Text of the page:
Others however make a distinction between māyā as the cosmical factor of illusion and avidyā as the manifestation of the same entity in the individual or jīva. They hold that though the world-appearance may be said to be produced by the māyā yet the mind etc. associated with the individual are produced by the avidyā with the jīva or the individual as the causal matter (upādāna).
Others hold that since it is the individual to whom both Īśvara and the world-appearance are manifested, it is better rather to think that these are all manifestations of the jīva in association with his avidyā or ajñāna.
Others however hold that since in the world-appearance we find in one aspect pure being and in another materiality etc., both Brahman and māyā are to be regarded as the cause, Brahman as the permanent causal matter, upādāna and māyā as the entity evolving in pariṇāma.
Vācaspati Miśra thinks that Brahman is the permanent cause of the world-appearance through māyā as associated with jīva. Māyā is thus only a sahakāri or instrument as it were, b^ which the one Brahman appears in the eye of the jīva as the manifold world of appearance. Prakāśānanda holds however in his Siddhānta Muktāvalī that Brahman itself is pure and absolutely unaffected even as illusory appearance, and is not even the causal matter of the world-appearance.
Everything that we see in the phenomenal world, the whole field of world-appearance, is the product of māyā, which is both the instrumental and the upādāna (causal matter) of the world-illusion. But whatever these divergences of view may be, it is clear that they do not in any way affect the principal Vedānta text that the only unchangeable cause is the Brahman, whereas all else, the effect-phenomena, have only a temporary existence as indefinable illusion. The word māyā was used in the Ṛg-Veda in the sense of supernatural power and wonderful skill, and the idea of an inherent mystery underlying it was gradually emphasized in the Atharva Veda, and it began to be used in the sense of magic or illusion.
In the Bṛhadāraṇyaka, Praśna, and Śvetāśvatara Upaniṣads the word means magic. It is not out of place here to mention that in the older Upaniṣads the word māyā occurs only once in the Bṛhadāraṇyaka and once only in the Praśna. In early Pāli Buddhist writings it occurs only in the sense of deception or deceitful conduct. Buddhaghoṣa uses it in the sense of magical power. In Nāgārjuna and the Laṅkāvatāra it has acquired the sense of illusion. In Śaṅkara the word māyā is used in the sense of illusion, both as a principle of creation as a śakti (power) or accessory cause, and as the phenomenal creation itself, as the illusion of world-appearance.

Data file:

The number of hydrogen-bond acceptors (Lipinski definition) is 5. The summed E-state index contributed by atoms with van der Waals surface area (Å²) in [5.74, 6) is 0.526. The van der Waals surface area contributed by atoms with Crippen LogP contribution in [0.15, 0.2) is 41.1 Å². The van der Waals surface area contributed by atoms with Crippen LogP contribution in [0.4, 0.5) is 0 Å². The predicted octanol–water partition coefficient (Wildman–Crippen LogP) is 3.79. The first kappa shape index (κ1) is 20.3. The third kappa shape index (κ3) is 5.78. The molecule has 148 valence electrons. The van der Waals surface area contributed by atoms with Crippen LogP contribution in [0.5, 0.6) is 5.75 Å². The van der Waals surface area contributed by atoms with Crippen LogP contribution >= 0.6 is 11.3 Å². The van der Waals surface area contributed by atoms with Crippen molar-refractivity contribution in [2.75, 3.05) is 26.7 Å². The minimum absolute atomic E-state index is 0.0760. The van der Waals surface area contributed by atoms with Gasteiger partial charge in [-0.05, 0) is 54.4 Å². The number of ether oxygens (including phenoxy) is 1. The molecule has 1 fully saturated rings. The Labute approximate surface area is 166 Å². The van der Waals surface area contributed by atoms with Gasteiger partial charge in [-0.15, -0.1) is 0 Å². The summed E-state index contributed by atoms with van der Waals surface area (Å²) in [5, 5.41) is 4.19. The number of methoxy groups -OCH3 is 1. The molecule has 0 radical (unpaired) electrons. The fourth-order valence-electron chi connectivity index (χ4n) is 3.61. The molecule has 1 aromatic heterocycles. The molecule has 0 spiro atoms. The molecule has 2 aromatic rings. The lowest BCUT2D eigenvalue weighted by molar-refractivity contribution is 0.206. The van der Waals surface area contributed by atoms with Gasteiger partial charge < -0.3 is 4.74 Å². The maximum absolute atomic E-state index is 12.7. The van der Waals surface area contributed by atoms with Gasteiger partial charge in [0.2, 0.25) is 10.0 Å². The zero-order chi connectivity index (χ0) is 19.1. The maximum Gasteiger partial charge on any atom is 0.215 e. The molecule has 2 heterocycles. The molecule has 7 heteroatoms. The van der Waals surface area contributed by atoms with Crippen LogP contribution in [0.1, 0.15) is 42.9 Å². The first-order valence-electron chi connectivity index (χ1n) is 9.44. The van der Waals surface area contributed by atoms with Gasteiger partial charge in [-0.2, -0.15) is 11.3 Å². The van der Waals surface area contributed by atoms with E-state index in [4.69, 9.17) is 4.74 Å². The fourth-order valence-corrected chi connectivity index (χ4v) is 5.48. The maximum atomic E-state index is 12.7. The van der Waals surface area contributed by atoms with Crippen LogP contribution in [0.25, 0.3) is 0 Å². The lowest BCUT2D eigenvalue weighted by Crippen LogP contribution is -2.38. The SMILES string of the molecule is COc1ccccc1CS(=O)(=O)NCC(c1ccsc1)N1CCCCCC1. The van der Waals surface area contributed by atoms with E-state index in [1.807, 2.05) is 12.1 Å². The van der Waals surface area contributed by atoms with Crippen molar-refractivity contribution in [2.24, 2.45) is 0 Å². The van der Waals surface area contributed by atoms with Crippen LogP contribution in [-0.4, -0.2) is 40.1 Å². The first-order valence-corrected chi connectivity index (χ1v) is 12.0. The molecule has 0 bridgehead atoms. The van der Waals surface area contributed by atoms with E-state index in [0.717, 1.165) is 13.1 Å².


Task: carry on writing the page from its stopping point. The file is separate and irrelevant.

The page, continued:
It may also be mentioned here that Gauḍapāda the teacher of Śaṅkara’s teacher Govinda worked out a system with the help of the māyā doctrine. The Upaniṣads are permeated with the spirit of an earnest enquiry after absolute truth. They do not pay any attention towards explaining the world-appearance or enquiring into its relations with absolute truth. Gauḍapāda asserts clearly and probably for the first time among Hindu thinkers, that the world does not exist in reality, that it is māyā, and not reality. When the highest truth is realized māyā is not removed, for it is not a thing, but the whole world-illusion is dissolved into its own airy nothing never to recur again.
It was Gauḍapāda who compared the world-appearance with dream appearances, and held that objects seen in the waking world are unreal, because they are capable of being seen like objects seen in a dream, which are false and unreal. The ātman says Gauḍapāda is at once the cognizer and the cognized, the world subsists in the ātman through māyā. As ātman alone is real and all duality an illusion, it necessarily follows that all experience is also illusory.
Śaṅkara expounded this doctrine in his elaborate commentaries on the Upaniṣads and the Brahma-sūtra, but he seems to me to have done little more than making explicit the doctrine of māyā. Some of his followers however examined and thought over the concept of māyā and brought out in bold relief its character as the indefinable thereby substantially contributing to the development of the Vedānta philosophy.
Footnotes and references:
Asses are used in carrying soiled linen in India. Asses are always present when water is boiled for washing in the laundry.